Scarves exist. Men wear them. Therefore, a somewhat feminine scarf may get a pass. Likewise skinny jeans or leggings. They are made for men, so ones worn by men, no matter the source, will get more acceptance. A skirt that may look slightly kilt like will sometimes get this pass as well, maybe because it has pleats or is a plaid fabric.

This is why I find all the celebrity and couture stories of men's skirts encouraging. If it becomes well known that men's skirts exist, any skirt will get more of a pass from society at large, and even from individual women who's opinions matter to us.
tbryant2k12
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Re: Clinching Argument

Post by tbryant2k12 »

It mostly comes down to females are seen as inferior to males. And any male who wears female clothes is seen inferior or trying to make males inferior. The real reason why men started wearing pants was due to war. Think one countries army that wore the traditional tunic garments was defeated by another army that wore pants.

In the end, the resistance is to protect "Manliness", that alpha male syndrome.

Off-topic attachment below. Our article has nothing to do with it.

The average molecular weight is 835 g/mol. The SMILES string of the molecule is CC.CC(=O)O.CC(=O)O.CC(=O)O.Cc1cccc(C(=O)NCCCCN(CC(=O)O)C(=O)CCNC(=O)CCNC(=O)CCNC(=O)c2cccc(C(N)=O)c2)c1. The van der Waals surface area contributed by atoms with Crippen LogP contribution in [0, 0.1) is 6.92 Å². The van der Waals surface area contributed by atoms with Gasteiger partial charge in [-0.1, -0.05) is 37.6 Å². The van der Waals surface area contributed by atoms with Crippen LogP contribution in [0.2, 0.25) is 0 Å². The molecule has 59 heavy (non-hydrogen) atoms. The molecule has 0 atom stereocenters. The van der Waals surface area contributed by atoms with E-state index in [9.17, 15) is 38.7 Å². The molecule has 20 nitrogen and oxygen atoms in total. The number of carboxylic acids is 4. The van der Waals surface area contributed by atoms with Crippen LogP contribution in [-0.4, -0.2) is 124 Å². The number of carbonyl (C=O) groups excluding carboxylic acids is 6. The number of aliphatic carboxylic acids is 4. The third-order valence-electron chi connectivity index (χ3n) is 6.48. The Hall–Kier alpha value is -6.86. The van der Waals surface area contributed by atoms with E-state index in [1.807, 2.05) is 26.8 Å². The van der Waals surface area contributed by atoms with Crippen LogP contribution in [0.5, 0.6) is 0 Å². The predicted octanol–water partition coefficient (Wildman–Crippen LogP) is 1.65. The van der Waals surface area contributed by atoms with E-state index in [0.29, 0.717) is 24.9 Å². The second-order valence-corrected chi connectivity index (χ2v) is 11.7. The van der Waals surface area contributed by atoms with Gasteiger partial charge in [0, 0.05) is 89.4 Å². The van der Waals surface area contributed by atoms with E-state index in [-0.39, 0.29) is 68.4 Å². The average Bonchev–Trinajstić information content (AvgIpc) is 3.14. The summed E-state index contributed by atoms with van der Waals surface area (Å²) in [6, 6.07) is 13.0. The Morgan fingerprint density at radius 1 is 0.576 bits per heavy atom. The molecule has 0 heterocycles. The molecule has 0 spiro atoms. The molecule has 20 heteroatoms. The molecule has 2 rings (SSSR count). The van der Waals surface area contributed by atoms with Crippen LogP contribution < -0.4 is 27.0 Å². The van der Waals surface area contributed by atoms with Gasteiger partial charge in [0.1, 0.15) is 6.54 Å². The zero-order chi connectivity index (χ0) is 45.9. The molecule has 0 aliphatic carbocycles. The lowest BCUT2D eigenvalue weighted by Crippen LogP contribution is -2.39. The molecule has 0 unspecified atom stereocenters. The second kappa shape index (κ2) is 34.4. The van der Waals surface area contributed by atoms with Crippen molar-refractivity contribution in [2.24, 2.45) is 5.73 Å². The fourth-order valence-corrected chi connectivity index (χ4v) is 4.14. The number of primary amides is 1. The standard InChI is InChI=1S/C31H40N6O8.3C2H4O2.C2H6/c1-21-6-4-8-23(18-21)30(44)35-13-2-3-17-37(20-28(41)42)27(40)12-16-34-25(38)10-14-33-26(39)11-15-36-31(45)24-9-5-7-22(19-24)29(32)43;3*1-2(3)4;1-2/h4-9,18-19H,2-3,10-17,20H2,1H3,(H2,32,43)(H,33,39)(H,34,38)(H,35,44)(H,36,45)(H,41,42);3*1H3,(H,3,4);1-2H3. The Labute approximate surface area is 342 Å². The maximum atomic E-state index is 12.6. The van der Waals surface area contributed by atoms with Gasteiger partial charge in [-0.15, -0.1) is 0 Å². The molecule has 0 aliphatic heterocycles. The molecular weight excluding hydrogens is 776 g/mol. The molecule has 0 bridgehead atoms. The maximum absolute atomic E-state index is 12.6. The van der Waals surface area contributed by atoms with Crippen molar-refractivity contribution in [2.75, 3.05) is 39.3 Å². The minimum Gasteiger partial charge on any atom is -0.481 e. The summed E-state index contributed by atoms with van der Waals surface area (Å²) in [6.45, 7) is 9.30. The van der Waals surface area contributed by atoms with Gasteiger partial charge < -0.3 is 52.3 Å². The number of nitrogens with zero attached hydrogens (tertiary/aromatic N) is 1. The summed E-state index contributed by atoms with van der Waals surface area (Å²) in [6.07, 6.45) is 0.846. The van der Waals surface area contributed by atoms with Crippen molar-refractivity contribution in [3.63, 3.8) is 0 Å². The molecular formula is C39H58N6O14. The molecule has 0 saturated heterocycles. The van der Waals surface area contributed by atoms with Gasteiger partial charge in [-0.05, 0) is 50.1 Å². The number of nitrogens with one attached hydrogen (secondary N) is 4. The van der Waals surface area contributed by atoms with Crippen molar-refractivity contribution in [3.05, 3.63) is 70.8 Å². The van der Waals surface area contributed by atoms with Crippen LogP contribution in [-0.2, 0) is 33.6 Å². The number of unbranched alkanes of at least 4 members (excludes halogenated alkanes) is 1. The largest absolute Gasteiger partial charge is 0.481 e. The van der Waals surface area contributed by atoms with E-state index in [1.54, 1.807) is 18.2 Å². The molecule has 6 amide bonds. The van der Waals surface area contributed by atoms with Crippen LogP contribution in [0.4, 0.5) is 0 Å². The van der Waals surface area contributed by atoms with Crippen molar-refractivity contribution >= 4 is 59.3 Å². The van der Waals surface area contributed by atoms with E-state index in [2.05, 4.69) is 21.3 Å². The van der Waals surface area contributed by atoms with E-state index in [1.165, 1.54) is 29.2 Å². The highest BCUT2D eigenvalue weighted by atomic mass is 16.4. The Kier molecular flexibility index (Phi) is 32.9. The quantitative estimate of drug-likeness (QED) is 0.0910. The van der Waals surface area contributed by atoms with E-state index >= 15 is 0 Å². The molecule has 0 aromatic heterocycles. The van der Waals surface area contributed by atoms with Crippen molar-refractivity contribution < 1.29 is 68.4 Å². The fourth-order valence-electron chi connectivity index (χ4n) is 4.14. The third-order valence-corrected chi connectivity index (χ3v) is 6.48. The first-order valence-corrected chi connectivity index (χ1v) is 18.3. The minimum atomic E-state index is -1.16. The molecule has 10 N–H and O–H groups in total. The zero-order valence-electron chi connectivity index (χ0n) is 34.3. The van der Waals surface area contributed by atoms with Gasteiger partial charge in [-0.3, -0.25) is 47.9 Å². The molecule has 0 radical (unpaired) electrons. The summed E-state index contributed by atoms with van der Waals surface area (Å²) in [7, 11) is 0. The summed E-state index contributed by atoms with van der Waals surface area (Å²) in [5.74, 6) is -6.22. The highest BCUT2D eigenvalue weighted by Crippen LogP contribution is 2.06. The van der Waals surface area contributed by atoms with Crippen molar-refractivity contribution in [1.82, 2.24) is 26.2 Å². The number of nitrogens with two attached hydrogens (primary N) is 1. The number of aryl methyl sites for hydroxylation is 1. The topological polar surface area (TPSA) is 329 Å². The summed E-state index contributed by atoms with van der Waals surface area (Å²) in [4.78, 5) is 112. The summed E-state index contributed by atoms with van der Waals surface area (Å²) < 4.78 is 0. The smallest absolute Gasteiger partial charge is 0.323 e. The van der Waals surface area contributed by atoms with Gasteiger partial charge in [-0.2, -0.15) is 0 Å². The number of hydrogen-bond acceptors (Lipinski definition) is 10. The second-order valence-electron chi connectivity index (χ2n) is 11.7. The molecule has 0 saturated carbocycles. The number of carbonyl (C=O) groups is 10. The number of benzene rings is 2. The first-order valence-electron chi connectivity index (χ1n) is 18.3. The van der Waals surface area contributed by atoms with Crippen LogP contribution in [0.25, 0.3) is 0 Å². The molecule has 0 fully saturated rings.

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Re: Clinching Argument

Post by Stevej180 »

Stu wrote:
Sat Nov 13, 2021 3:09 pm
I successfully challenged this idea on an online debate recently. My interlocutor came out with the circular argument I described - males don't wear skirts because they don't. "OK", I said, "You like drinking beer, right" Yes. Suppose it became so unfashionable for males to drink beer, that the beverage became regarded as a female-only beverage and, as such, consuming it was seen as an expression of femininity. Would you (a) conform and cease drinking beer? Or (b) challenge the taboo and drink what you like - i.e. beer? That seemed to be a clinching argument that stumped him.